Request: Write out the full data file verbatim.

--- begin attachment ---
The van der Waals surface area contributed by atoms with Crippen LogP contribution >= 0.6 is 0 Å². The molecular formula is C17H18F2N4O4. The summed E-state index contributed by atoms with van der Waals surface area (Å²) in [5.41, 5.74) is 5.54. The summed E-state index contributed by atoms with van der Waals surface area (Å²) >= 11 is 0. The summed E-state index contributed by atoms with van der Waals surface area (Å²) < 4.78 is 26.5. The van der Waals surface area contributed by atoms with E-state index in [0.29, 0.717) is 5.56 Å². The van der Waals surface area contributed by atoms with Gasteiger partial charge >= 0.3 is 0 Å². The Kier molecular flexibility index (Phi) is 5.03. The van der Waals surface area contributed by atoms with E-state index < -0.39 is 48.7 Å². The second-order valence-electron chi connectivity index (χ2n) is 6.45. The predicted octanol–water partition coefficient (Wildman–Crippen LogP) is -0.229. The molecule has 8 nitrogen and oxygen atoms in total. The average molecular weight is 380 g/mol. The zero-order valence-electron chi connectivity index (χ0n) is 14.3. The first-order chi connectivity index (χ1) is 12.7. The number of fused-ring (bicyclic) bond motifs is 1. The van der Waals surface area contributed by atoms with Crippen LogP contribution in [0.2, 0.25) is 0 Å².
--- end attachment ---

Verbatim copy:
The van der Waals surface area contributed by atoms with Crippen LogP contribution >= 0.6 is 0 Å². The molecular formula is C17H18F2N4O4. The summed E-state index contributed by atoms with van der Waals surface area (Å²) in [5.41, 5.74) is 5.54. The summed E-state index contributed by atoms with van der Waals surface area (Å²) >= 11 is 0. The summed E-state index contributed by atoms with van der Waals surface area (Å²) < 4.78 is 26.5. The van der Waals surface area contributed by atoms with E-state index in [0.29, 0.717) is 5.56 Å². The van der Waals surface area contributed by atoms with Gasteiger partial charge >= 0.3 is 0 Å². The Kier molecular flexibility index (Phi) is 5.03. The van der Waals surface area contributed by atoms with E-state index < -0.39 is 48.7 Å². The second-order valence-electron chi connectivity index (χ2n) is 6.45. The predicted octanol–water partition coefficient (Wildman–Crippen LogP) is -0.229. The molecule has 8 nitrogen and oxygen atoms in total. The average molecular weight is 380 g/mol. The zero-order valence-electron chi connectivity index (χ0n) is 14.3. The first-order chi connectivity index (χ1) is 12.7. The number of fused-ring (bicyclic) bond motifs is 1. The van der Waals surface area contributed by atoms with Crippen LogP contribution in [0.2, 0.25) is 0 Å².